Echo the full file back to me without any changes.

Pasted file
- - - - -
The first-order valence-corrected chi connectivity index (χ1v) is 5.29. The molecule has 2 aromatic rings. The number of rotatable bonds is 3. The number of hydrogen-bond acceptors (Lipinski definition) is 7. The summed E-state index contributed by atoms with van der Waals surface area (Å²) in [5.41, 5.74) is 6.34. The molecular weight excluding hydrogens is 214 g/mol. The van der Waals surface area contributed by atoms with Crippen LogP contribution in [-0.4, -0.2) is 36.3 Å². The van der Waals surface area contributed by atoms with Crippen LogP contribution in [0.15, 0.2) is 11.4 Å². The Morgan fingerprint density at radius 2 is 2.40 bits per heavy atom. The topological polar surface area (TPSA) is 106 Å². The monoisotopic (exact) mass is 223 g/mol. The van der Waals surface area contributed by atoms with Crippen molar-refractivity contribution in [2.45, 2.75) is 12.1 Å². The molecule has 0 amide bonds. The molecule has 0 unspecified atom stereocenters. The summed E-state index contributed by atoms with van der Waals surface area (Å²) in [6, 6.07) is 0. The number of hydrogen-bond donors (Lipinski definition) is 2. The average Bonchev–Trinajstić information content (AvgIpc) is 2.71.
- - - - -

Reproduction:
The first-order valence-corrected chi connectivity index (χ1v) is 5.29. The molecule has 2 aromatic rings. The number of rotatable bonds is 3. The number of hydrogen-bond acceptors (Lipinski definition) is 7. The summed E-state index contributed by atoms with van der Waals surface area (Å²) in [5.41, 5.74) is 6.34. The molecular weight excluding hydrogens is 214 g/mol. The van der Waals surface area contributed by atoms with Crippen LogP contribution in [-0.4, -0.2) is 36.3 Å². The van der Waals surface area contributed by atoms with Crippen LogP contribution in [0.15, 0.2) is 11.4 Å². The Morgan fingerprint density at radius 2 is 2.40 bits per heavy atom. The topological polar surface area (TPSA) is 106 Å². The monoisotopic (exact) mass is 223 g/mol. The van der Waals surface area contributed by atoms with Crippen molar-refractivity contribution in [2.45, 2.75) is 12.1 Å². The molecule has 0 amide bonds. The molecule has 0 unspecified atom stereocenters. The summed E-state index contributed by atoms with van der Waals surface area (Å²) in [6, 6.07) is 0. The number of hydrogen-bond donors (Lipinski definition) is 2. The average Bonchev–Trinajstić information content (AvgIpc) is 2.71.